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City Dope

Guess What: Last week was pretty active on the Selig/Walmart front, in that there was a lot of talking about the fact that nothing’s happening. The Banner-Herald‘s Blake Aued reported that Selig now sees its timeline for submitting plans for its development to Athens-Clarke County in terms of months, likely damning us newsfolk to another season of harping on the damned thing. The next day, a Walmart spokesman told Aued that the company, while interested in expanding here, isn’t yet sure the Selig project is “the right opportunity.” So fidgety, Walmart!

And, in the wake of Flagpole‘s publication last week of Kristen Morales’ article about Selig’s meetings with small, select groups of community members to talk about its plans, Selig VP Jo Ann Chitty sent an email to the ACC Mayor and Commission taking issue with several of the statements and implications in the piece. “Why is that noteworthy,” you ask? Or, more likely, “How do you know?” The answer to both questions is that within a day of its being sent, the email had been posted to a Clarke County School District listserv that includes any CCSD employee who’s signed up for it, and was forwarded goodness knows where else from there.

Chitty says Brian Brodrick, Selig’s local PR rep at Jackson Spalding, shared the email with “some citizens who asked questions about the article,” and that she doesn’t know how it found its way to the school district listserv. There’s nothing inherently wrong with “sharing” such an email in the way Chitty describes, of course, though the person who shared it with fellow CCSD employees, who isn’t a PR professional and thus won’t be named here, probably shouldn’t have done so. Anyway, that’s the kind of thing that can happen when people who are PR professionals get asked to forward emails, and it nicely illustrates one of the main points of the very article Chitty’s email was supposed to refute: that Selig’s strategy for marketing its plan to Athens—and that of Jackson Spalding and Brodrick—is to direct its communications toward carefully selected groups of people, who are then expected to share Selig’s carefully crafted messages with others who know and trust them. (It is still amazing to note that Brodrick is being paid to sell this community on a project that would add an unintegrated, auxiliary “downtown” to its existing one while also serving on its Downtown Development Authority and as chairman of its Chamber of Commerce.)

Finally, it now may bear explaining why, as Chitty noted in her email with apparent regret, the Dope hasn’t “reached out” to Selig (or Jackson Spalding) for comment on any of the issues related to the developer’s plan that have been so frequently remarked upon in this column. Selig is engaged in a strident public relations campaign in Athens, and its viewpoint has been and continues to be more than well enough represented in the local news media and, as we’ve seen, in other forums. There’s no need for any of the eight or nine hundred words in this weekly column to be used for the repetition of Selig’s talking points; the function of City Dope, and any other editorial column, for that matter, should be to answer them.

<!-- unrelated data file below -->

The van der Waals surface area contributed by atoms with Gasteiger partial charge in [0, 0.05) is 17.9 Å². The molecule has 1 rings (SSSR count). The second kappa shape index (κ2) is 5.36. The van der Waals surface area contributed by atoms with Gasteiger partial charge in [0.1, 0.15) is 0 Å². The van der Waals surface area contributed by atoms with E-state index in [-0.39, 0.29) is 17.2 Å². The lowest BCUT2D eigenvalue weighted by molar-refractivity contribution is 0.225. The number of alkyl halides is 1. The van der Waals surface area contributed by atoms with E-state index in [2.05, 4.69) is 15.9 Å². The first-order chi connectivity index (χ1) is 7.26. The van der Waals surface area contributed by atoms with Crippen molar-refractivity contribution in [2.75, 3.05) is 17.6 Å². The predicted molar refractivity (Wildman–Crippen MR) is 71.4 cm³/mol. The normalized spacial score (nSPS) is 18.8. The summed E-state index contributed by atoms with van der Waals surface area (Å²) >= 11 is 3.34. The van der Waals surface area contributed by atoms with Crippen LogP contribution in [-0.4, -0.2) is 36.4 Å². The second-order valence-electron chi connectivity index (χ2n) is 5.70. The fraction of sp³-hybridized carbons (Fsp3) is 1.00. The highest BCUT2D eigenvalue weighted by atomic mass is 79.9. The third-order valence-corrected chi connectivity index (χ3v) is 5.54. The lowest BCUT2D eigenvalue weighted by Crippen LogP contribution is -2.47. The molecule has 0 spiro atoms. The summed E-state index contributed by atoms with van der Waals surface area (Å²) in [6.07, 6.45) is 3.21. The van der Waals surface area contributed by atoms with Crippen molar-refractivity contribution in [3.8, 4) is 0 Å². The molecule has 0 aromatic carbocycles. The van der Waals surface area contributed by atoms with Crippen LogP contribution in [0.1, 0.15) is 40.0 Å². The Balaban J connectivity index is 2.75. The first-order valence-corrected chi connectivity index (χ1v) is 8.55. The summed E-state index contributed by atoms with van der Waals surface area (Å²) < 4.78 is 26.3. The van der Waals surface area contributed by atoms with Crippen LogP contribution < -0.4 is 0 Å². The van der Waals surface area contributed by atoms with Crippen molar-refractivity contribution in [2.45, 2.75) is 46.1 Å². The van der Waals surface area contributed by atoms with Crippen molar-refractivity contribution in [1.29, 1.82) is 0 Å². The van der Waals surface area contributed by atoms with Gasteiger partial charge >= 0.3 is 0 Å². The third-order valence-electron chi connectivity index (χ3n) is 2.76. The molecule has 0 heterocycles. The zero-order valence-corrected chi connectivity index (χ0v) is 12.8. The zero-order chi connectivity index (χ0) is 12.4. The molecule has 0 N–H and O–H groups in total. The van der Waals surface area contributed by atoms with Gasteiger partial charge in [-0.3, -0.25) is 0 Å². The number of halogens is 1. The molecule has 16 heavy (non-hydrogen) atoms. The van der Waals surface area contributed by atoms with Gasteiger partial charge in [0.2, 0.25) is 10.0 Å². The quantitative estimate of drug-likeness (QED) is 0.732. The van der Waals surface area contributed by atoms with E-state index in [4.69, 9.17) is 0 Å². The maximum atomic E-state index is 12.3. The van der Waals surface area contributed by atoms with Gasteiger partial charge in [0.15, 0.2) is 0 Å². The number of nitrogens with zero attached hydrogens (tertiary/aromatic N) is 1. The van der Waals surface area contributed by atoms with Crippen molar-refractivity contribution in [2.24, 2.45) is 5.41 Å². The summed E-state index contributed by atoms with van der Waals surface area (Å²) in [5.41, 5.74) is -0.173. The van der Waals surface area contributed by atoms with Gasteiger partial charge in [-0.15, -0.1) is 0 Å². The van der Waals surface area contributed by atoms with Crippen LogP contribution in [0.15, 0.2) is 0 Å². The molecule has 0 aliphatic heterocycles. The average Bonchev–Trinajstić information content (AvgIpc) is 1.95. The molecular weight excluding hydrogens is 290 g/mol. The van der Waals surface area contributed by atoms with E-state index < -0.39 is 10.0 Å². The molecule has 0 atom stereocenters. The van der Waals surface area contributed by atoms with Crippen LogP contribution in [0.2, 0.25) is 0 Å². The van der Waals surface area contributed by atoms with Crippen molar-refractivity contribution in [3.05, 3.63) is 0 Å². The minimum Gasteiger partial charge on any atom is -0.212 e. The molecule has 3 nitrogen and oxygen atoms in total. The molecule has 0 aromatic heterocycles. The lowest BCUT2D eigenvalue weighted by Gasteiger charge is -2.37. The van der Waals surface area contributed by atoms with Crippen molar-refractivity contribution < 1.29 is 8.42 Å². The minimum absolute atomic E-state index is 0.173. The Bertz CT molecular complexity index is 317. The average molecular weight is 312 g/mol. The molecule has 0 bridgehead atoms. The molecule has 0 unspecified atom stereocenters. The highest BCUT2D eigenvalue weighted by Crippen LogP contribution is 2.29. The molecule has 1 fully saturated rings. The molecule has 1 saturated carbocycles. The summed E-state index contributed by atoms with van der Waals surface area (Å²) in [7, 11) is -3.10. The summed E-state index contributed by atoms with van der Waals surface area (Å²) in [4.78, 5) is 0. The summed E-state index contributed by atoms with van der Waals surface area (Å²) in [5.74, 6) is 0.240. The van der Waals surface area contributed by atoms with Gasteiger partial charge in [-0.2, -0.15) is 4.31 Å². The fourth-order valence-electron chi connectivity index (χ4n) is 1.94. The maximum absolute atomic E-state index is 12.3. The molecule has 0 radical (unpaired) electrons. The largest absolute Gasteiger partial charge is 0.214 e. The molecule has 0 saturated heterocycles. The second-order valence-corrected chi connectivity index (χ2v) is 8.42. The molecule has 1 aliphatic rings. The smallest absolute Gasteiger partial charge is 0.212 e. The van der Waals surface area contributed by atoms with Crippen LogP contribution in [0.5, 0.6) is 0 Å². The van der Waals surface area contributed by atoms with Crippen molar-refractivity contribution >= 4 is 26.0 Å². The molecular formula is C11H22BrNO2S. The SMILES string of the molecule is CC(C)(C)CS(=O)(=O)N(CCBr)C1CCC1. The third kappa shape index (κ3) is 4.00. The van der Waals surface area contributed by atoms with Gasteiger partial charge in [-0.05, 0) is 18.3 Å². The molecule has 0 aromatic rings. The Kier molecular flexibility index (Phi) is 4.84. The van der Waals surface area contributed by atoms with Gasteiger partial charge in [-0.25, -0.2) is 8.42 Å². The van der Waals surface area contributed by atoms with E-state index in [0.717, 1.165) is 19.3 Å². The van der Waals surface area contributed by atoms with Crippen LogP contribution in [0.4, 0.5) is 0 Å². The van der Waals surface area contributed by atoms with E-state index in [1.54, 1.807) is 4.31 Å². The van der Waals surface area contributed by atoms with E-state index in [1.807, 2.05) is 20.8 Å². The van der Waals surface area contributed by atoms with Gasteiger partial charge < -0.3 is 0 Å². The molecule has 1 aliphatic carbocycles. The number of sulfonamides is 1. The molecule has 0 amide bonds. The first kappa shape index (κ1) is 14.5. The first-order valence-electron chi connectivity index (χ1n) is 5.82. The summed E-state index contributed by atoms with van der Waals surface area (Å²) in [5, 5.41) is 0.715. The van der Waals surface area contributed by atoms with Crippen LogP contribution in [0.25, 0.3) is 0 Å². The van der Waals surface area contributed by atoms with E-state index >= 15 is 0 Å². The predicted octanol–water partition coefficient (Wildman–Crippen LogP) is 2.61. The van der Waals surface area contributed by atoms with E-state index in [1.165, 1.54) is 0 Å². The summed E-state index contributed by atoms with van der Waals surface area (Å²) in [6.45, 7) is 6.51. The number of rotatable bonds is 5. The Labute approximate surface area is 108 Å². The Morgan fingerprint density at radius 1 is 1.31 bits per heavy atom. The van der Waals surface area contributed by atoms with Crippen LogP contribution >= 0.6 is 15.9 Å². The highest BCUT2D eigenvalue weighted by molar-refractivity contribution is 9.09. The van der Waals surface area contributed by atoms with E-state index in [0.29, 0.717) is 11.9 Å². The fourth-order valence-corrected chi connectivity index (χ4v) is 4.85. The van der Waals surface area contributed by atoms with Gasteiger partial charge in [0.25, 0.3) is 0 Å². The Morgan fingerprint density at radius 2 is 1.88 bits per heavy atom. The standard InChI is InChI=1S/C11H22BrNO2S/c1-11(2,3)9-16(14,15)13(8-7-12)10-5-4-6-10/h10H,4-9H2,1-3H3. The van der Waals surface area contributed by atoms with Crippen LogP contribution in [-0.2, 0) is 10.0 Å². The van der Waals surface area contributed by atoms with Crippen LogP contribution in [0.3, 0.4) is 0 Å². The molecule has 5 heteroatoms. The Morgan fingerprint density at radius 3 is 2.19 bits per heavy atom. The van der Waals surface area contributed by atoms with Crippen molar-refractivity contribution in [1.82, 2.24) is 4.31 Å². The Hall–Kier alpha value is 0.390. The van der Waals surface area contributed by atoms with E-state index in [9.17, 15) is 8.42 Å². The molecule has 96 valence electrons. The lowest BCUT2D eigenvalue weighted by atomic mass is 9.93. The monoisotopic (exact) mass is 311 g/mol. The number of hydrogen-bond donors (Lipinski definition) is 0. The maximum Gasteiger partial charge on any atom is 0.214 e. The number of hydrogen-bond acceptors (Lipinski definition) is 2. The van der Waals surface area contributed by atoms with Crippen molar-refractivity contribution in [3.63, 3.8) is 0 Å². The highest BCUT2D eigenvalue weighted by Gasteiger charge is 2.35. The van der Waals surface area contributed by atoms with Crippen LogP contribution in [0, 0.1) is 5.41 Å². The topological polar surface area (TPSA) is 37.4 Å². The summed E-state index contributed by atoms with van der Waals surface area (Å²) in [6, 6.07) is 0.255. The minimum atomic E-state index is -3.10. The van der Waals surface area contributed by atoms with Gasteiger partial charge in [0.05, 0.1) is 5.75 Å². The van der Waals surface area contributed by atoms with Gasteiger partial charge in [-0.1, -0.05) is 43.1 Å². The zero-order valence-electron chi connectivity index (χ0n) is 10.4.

Again, let it be emphasized that the project described by Selig and illustrated on its website appears to be deeply in conflict with existing planning and design codes for the area in which it is planned. In spite of the welcomeness of the company’s intention to expand the downtown commercial area in one fell swoop, and the absolute appropriateness of the Armstrong & Dobbs property as a location for its development, the current design does not work there with the city’s plan.

In Chitty’s email to the mayor and commission, she lamented that Flagpole has implied Selig is trying to “‘divide-and-conquer’ a community that we eagerly want to be a part of.” In all sincerity, Ms. Chitty, most of Athens—including Flagpole—wants Selig to be a prominent, contributing and benefiting member of this community, too. We want this development to happen, and to be successful. All it will take is a serious and explicit commitment on your part to respecting Athens’ longstanding, forward-thinking and absolutely critical priorities for what we intend our community to be.

Ahem: If you’re hungry for some actual, live discussion with your fellow citizens about all the above stuff, you should go to the Federation of Neighborhoods’ monthly meeting at 7:30 p.m. Monday, Apr. 2 for a discussion on the proposed A&D project featuring Tony Eubanks, Lila Grisar, Melissa Link, Charlie Maddox and an unconfirmed fifth panelist. The program, as always, is free, open to the public and takes place at the Fire Hall at 489 Prince Ave.

Go Here: The Dope can say nothing more (for the moment) about the patent mendacity and deviousness of Doug McKillip—especially in light of the Atlanta Journal-Constitution‘s Jay Bookman’s expert vivisection of the short-timer’s desperate and cruel abortion gambit. Send everyone you know to Bookman’s Mar. 20 post, “The fanaticism behind Ga.’s pending abortion law.” Then cross over and vote for Regina Quick in the July 31 Republican primary. Seriously.